` x[4] (co-ordinates), which have not the least direct physical `

` significance, but only serve the purpose of numbering the points of `

` the continuum in a definite but arbitrary manner. This arrangement `

` does not even need to be of such a kind that we must regard x[1], `

` x[2], x[3], as "space" co-ordinates and x[4], as a " time " `

` co-ordinate. `

` `

` The reader may think that such a description of the world would be `

` quite inadequate. What does it mean to assign to an event the `

` particular co-ordinates x[1], x[2], x[3], x[4], if in themselves these `

` co-ordinates have no significance ? More careful consideration shows, `

` however, that this anxiety is unfounded. Let us consider, for `

` instance, a material point with any kind of motion. If this point had `

` only a momentary existence without duration, then it would to `

` described in space-time by a single system of values x[1], x[2], x[3], `

` x[4]. Thus its permanent existence must be characterised by an `

` infinitely large number of such systems of values, the co-ordinate `

` values of which are so close together as to give continuity; `

` corresponding to the material point, we thus have a (uni-dimensional) `

` line in the four-dimensional continuum. In the same way, any such `

` lines in our continuum correspond to many points in motion. The only `

` statements having regard to these points which can claim a physical `

` existence are in reality the statements about their encounters. In our `

` mathematical treatment, such an encounter is expressed in the fact `

` that the two lines which represent the motions of the points in `

` question have a particular system of co-ordinate values, x[1], x[2], `

` x[3], x[4], in common. After mature consideration the reader will `

` doubtless admit that in reality such encounters constitute the only `

` actual evidence of a time-space nature with which we meet in physical `

` statements. `

` `

` When we were describing the motion of a material point relative to a `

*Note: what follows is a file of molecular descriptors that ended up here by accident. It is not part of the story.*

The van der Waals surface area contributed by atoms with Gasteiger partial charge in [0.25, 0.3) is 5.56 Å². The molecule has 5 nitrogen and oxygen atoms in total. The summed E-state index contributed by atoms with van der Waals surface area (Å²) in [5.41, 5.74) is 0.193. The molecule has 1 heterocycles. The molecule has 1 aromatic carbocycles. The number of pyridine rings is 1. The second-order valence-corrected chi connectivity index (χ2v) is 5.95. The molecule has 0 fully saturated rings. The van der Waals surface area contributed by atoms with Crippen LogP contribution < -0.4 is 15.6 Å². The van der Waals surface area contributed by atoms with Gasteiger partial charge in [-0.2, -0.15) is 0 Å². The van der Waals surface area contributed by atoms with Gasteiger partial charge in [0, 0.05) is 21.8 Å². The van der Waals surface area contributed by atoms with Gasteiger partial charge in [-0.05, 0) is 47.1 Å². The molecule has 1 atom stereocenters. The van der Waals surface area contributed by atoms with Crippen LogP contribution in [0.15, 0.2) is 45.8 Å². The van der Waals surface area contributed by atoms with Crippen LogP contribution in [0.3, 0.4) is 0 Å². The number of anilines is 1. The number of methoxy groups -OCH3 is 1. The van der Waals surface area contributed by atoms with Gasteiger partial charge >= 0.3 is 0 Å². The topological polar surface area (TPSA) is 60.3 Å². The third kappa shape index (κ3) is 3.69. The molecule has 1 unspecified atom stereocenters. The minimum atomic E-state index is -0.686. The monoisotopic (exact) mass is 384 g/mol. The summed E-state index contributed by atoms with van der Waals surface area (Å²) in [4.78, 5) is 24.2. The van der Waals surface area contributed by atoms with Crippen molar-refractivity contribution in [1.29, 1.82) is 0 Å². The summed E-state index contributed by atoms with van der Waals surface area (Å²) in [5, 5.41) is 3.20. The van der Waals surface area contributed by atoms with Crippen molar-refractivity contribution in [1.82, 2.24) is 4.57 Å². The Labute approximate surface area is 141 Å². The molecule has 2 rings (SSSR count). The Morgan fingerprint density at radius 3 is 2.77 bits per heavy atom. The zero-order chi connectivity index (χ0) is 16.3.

` body of reference, we stated nothing more than the encounters of this `

` point with particular points of the reference-body. We can also `

` determine the corresponding values of the time by the observation of `

` encounters of the body with clocks, in conjunction with the `

` observation of the encounter of the hands of clocks with particular `

` points on the dials. It is just the same in the case of `

` space-measurements by means of measuring-rods, as a litttle `

` consideration will show. `

` `

` The following statements hold generally : Every physical description `

` resolves itself into a number of statements, each of which refers to `

` the space-time coincidence of two events A and B. In terms of Gaussian `

` co-ordinates, every such statement is expressed by the agreement of `

` their four co-ordinates x[1], x[2], x[3], x[4]. Thus in reality, the `

` description of the time-space continuum by means of Gauss co-ordinates `

` completely replaces the description with the aid of a body of `

` reference, without suffering from the defects of the latter mode of `

` description; it is not tied down to the Euclidean character of the `

` continuum which has to be represented. `

` `

` `

` `

` EXACT FORMULATION OF THE GENERAL PRINCIPLE OF RELATIVITY `

` `

` `

` We are now in a position to replace the pro. visional formulation of `

` the general principle of relativity given in Section 18 by an exact `

` formulation. The form there used, "All bodies of reference K, K1, `

` etc., are equivalent for the description of natural phenomena `

` (formulation of the general laws of nature), whatever may be their `

` state of motion," cannot be maintained, because the use of rigid `